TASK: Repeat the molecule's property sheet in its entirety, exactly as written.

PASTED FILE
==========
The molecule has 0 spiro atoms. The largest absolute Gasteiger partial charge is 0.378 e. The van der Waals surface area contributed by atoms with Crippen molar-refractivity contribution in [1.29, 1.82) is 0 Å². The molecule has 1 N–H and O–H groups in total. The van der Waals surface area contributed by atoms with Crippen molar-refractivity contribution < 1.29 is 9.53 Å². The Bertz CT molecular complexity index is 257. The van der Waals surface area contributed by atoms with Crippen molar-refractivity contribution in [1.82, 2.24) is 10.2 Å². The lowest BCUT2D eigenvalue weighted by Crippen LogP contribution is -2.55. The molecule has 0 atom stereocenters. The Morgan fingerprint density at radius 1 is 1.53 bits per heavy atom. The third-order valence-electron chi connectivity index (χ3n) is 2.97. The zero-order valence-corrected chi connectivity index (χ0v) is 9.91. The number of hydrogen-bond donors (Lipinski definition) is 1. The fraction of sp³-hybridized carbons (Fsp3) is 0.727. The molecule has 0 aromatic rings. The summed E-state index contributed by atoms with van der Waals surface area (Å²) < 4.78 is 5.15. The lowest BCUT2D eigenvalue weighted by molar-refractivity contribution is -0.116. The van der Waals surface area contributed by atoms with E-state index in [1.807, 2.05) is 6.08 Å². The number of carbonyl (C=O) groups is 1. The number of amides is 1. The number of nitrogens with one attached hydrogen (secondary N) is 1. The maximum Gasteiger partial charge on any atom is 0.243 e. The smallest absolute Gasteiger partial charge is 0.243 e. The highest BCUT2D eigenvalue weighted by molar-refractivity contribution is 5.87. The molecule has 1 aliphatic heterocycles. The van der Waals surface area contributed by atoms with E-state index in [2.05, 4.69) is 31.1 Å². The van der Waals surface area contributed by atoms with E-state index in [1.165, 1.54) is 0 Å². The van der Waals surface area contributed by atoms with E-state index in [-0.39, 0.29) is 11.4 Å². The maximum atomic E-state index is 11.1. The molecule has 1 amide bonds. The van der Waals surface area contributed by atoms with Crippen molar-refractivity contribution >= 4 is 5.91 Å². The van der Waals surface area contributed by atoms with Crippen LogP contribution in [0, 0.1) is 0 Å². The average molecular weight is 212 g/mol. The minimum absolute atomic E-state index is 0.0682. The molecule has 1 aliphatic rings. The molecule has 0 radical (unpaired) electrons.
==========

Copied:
The molecule has 0 spiro atoms. The largest absolute Gasteiger partial charge is 0.378 e. The van der Waals surface area contributed by atoms with Crippen molar-refractivity contribution in [1.29, 1.82) is 0 Å². The molecule has 1 N–H and O–H groups in total. The van der Waals surface area contributed by atoms with Crippen molar-refractivity contribution < 1.29 is 9.53 Å². The Bertz CT molecular complexity index is 257. The van der Waals surface area contributed by atoms with Crippen molar-refractivity contribution in [1.82, 2.24) is 10.2 Å². The lowest BCUT2D eigenvalue weighted by Crippen LogP contribution is -2.55. The molecule has 0 atom stereocenters. The Morgan fingerprint density at radius 1 is 1.53 bits per heavy atom. The third-order valence-electron chi connectivity index (χ3n) is 2.97. The zero-order valence-corrected chi connectivity index (χ0v) is 9.91. The number of hydrogen-bond donors (Lipinski definition) is 1. The fraction of sp³-hybridized carbons (Fsp3) is 0.727. The molecule has 0 aromatic rings. The summed E-state index contributed by atoms with van der Waals surface area (Å²) < 4.78 is 5.15. The lowest BCUT2D eigenvalue weighted by molar-refractivity contribution is -0.116. The van der Waals surface area contributed by atoms with E-state index in [1.807, 2.05) is 6.08 Å². The number of carbonyl (C=O) groups is 1. The number of amides is 1. The number of nitrogens with one attached hydrogen (secondary N) is 1. The maximum Gasteiger partial charge on any atom is 0.243 e. The smallest absolute Gasteiger partial charge is 0.243 e. The highest BCUT2D eigenvalue weighted by molar-refractivity contribution is 5.87. The molecule has 1 aliphatic heterocycles. The van der Waals surface area contributed by atoms with E-state index in [2.05, 4.69) is 31.1 Å². The van der Waals surface area contributed by atoms with E-state index in [1.165, 1.54) is 0 Å². The van der Waals surface area contributed by atoms with E-state index in [-0.39, 0.29) is 11.4 Å². The maximum atomic E-state index is 11.1. The molecule has 1 amide bonds. The van der Waals surface area contributed by atoms with Crippen molar-refractivity contribution >= 4 is 5.91 Å². The van der Waals surface area contributed by atoms with Crippen LogP contribution in [0, 0.1) is 0 Å². The average molecular weight is 212 g/mol. The minimum absolute atomic E-state index is 0.0682. The molecule has 1 aliphatic rings. The molecule has 0 radical (unpaired) electrons.